The slight similarity to Bois des Iles in the far dry-down had me intrigued. Was it possible, I wondered, that I could get my ruinously expensive sandalwood fix through plain old No. 5, which is, compared to BdI extremely easy to find and not as hard on the wallet? I conducted a little investigation. I bought a small bottle of 1940s/50s pure parfum from a Basenotes member, as well as a small purse spray of the EDT (current version). Here are my thoughts:
The Good: The vintage pure parfum is simply exquisite. It is a smooth, round thing of beauty. They say that Chanel has secured the harvest rights to all the best jasmine and roses in Grasse for generations, and you can tell. I would not be surprised if they have St. Peter under contract to collect the tears of angels in heaven for this too. The florals are deeply abstract, super-blended, and buttery in the way only Chanel can pull off. I can't identify a single one of the flowers used here - it's like they picked some flowers, dipped them into liquid gold, waited for them to dry, then broke them up into little pieces and put them back together all mismatched, like a sort of Picasso's Desmoiselles d'Avignon, with the the bottom part of the jasmine welded to the top of a rose. It is all very fuzzy and abstract. Later on, I detect something pleasingly animalic in the dry down, as well as that soothing sandalwood.
The Bad: The extreme abstraction comes close to feeling synthetic at times, and there is this weird plasticky netting cast over the florals, as if the golden, fluid smoothness has been pushed to the brink. In the parfum, this plasticky feel manifests itself as a semi-pleasing sort of nuttiness, like unsweetened almond essence. It is an odd effect, like I said, half-pleasing but half-unsettling and synthetic, and I am not sure that it belongs. I perceive this plasticky, almond thing in the parfum to a small but noticeable extent in the pure parfum, but not at all in the EDT, leading me to think the effect is due to taking the abstract richness a step too far.
The Ugly: The EDP takes this plasticky effect to the florals and pushes it to the limit of my tolerance. Actually, the EDP smells like burning plastic for much of its development on me, and it is quite unpleasant. It is joined by a synthetic note from the laundry or household detergents aisle in the supermarket.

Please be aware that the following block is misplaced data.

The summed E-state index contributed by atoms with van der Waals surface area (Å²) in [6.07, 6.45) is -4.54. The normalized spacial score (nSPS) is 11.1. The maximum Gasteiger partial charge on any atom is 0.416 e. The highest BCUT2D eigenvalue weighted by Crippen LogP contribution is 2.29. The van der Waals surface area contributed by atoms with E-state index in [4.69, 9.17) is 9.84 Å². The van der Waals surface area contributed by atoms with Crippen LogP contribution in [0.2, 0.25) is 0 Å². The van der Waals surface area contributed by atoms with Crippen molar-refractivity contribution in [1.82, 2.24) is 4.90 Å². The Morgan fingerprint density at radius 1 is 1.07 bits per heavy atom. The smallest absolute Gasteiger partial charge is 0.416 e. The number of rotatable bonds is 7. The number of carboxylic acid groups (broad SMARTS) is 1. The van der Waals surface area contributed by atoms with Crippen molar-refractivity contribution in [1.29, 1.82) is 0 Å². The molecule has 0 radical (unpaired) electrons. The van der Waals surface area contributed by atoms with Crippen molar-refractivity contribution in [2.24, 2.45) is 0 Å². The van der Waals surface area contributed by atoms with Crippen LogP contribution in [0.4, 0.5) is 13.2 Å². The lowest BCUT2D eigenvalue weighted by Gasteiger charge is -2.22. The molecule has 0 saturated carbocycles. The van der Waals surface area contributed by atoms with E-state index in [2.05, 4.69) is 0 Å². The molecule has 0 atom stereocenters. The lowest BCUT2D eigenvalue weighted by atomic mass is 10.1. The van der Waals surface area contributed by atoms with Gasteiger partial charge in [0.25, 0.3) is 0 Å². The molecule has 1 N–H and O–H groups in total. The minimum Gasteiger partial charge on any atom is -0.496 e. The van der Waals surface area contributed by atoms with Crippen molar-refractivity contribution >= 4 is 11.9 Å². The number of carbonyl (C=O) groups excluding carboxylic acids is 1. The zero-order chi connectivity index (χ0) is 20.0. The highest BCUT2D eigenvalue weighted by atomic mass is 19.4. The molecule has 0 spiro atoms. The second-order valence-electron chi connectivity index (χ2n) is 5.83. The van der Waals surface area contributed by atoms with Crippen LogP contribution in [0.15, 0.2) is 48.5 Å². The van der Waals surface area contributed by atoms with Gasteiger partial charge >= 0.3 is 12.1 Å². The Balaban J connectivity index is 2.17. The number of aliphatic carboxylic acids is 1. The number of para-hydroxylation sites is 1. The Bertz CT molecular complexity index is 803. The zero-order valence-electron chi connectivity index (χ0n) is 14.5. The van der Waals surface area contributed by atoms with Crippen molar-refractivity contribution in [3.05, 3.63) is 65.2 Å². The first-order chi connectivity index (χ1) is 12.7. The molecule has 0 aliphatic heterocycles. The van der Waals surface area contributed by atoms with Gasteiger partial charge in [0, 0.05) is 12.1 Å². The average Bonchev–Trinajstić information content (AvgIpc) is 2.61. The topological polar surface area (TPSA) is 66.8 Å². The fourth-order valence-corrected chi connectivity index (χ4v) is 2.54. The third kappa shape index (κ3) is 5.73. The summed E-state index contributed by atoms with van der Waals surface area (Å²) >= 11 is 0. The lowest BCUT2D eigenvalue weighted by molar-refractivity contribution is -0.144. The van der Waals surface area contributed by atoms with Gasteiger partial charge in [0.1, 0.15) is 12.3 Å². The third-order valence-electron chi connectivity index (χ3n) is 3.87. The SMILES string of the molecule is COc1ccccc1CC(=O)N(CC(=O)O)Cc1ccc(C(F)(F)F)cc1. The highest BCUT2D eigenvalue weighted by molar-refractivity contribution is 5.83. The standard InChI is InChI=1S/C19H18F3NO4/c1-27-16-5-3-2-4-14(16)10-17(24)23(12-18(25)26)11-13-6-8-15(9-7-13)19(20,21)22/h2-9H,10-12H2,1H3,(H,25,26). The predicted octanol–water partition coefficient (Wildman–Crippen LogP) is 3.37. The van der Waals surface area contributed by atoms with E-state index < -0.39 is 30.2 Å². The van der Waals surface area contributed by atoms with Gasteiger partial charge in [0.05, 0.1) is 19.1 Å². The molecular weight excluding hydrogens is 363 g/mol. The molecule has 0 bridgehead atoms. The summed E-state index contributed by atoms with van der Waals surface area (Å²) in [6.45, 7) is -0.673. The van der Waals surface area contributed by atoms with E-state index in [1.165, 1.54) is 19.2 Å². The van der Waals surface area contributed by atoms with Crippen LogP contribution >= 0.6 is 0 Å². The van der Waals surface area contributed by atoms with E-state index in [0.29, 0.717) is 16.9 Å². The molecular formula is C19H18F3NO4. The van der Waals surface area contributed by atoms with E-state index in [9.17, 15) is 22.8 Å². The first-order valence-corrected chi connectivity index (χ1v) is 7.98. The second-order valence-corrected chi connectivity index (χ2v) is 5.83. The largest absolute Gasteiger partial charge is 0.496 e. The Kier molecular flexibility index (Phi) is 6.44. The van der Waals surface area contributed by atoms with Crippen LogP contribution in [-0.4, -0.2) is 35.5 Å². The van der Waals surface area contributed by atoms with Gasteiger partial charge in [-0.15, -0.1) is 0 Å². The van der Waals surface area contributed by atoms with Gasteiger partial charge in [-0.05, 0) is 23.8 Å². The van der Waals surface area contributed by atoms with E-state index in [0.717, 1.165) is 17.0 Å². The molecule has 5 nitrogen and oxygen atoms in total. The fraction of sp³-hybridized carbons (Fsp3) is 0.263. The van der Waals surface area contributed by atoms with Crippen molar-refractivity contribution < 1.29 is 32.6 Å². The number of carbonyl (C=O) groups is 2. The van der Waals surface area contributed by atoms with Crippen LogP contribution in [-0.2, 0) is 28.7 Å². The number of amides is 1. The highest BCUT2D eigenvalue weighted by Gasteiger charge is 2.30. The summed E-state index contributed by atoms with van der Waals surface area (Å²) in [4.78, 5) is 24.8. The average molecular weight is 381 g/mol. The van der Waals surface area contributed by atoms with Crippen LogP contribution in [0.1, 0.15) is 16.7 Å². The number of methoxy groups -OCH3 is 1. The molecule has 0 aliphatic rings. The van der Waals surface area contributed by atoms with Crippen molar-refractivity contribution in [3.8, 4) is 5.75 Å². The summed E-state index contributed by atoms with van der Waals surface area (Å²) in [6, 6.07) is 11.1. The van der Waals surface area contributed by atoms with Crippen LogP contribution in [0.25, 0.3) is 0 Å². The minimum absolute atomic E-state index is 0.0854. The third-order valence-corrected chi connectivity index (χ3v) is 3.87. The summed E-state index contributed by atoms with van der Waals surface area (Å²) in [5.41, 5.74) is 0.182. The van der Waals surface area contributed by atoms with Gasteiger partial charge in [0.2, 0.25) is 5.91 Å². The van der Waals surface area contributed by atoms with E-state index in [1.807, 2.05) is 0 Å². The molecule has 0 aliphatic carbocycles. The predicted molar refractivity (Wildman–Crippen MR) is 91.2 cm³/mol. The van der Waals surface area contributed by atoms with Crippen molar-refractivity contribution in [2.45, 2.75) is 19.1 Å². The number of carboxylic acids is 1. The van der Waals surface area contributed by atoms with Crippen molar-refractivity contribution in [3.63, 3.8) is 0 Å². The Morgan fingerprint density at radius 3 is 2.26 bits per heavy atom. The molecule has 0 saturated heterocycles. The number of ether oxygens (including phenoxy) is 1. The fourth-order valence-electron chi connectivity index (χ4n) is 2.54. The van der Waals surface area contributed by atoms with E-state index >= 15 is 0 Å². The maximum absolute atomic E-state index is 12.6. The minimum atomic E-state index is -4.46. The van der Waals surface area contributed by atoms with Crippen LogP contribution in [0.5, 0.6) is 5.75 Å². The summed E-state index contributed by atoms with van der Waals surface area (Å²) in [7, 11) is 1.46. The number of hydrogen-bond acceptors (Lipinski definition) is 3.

I enjoy the EDT a great deal, perhaps the best out of all the versions. But it is surprisingly light and last for only three hours on my skin. What I have taken to doing is dabbing the pure parfum on pulse points, and then spritzing the EDT all over my body, so that I get both concentration and volume. Then I am surrounded by a lovely fug of golden scent all day long.
I have to add two important things, though. First of all, putting on No. 5 is a conscious act of melding with the madding crowd - there is nothing to tell you apart from the legions of women who put it on just because either their mothers did before them, or just to wear something famous. There is nothing about it that says "Hey! I am wearing No. 5 because I choose to, based on the notes!" You will just smell like everyone else (well, of a certain age). For those of us who like to express some aspect of their individuality through choice of perfume, putting on No. 5 feels like you are willing accepting to be an anonymous face in the crowd. It is so recognizable and such a cultural shorthand for luxury, class, and "poshness" that it has, I find, a depressing sort of flattening effect on your own individuality. And you can't bend No, 5 to your own personality either - forget about it. You can wear it defiantly with shorts and flip-flops, but your smell will still say "I am a posh woman, slumming it today. I have my pearls and twin-set waiting for me at home".
Lastly, I discovered that although No.5 is an acceptable short term alternative to Bois des Iles for a plane ride home, it really cannot replace Bois des Iles in the long run. Note to self: Just buy Bois des Iles and be done with it.